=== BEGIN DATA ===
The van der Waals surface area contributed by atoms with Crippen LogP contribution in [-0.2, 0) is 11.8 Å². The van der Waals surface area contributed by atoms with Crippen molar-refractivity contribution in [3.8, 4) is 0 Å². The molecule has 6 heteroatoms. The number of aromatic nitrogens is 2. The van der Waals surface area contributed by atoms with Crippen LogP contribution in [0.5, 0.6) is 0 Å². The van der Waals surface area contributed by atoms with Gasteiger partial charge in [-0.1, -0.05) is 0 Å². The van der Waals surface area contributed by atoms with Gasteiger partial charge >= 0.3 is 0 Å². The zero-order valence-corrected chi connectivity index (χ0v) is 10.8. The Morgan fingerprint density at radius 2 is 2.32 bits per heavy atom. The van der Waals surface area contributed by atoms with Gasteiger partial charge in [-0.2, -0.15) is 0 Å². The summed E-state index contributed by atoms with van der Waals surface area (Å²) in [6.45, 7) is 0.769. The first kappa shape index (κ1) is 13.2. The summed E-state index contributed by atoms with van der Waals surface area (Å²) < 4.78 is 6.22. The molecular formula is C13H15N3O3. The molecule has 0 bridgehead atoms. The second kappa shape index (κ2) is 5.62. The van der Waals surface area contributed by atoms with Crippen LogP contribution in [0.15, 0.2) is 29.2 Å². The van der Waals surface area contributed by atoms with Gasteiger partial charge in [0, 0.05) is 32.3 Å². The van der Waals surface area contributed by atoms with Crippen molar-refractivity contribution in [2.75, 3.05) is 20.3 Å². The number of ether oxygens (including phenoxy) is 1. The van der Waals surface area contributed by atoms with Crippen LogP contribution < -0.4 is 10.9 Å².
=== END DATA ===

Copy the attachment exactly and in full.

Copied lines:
The van der Waals surface area contributed by atoms with Crippen LogP contribution in [-0.2, 0) is 11.8 Å². The van der Waals surface area contributed by atoms with Crippen molar-refractivity contribution in [3.8, 4) is 0 Å². The molecule has 6 heteroatoms. The number of aromatic nitrogens is 2. The van der Waals surface area contributed by atoms with Crippen LogP contribution in [0.5, 0.6) is 0 Å². The van der Waals surface area contributed by atoms with Gasteiger partial charge in [-0.1, -0.05) is 0 Å². The van der Waals surface area contributed by atoms with Gasteiger partial charge >= 0.3 is 0 Å². The zero-order valence-corrected chi connectivity index (χ0v) is 10.8. The Morgan fingerprint density at radius 2 is 2.32 bits per heavy atom. The van der Waals surface area contributed by atoms with Gasteiger partial charge in [-0.2, -0.15) is 0 Å². The summed E-state index contributed by atoms with van der Waals surface area (Å²) in [6.45, 7) is 0.769. The first kappa shape index (κ1) is 13.2. The summed E-state index contributed by atoms with van der Waals surface area (Å²) < 4.78 is 6.22. The molecular formula is C13H15N3O3. The molecule has 0 bridgehead atoms. The second kappa shape index (κ2) is 5.62. The van der Waals surface area contributed by atoms with Crippen LogP contribution in [0.15, 0.2) is 29.2 Å². The van der Waals surface area contributed by atoms with Gasteiger partial charge in [0, 0.05) is 32.3 Å². The van der Waals surface area contributed by atoms with Crippen molar-refractivity contribution in [2.75, 3.05) is 20.3 Å². The number of ether oxygens (including phenoxy) is 1. The van der Waals surface area contributed by atoms with Crippen LogP contribution < -0.4 is 10.9 Å².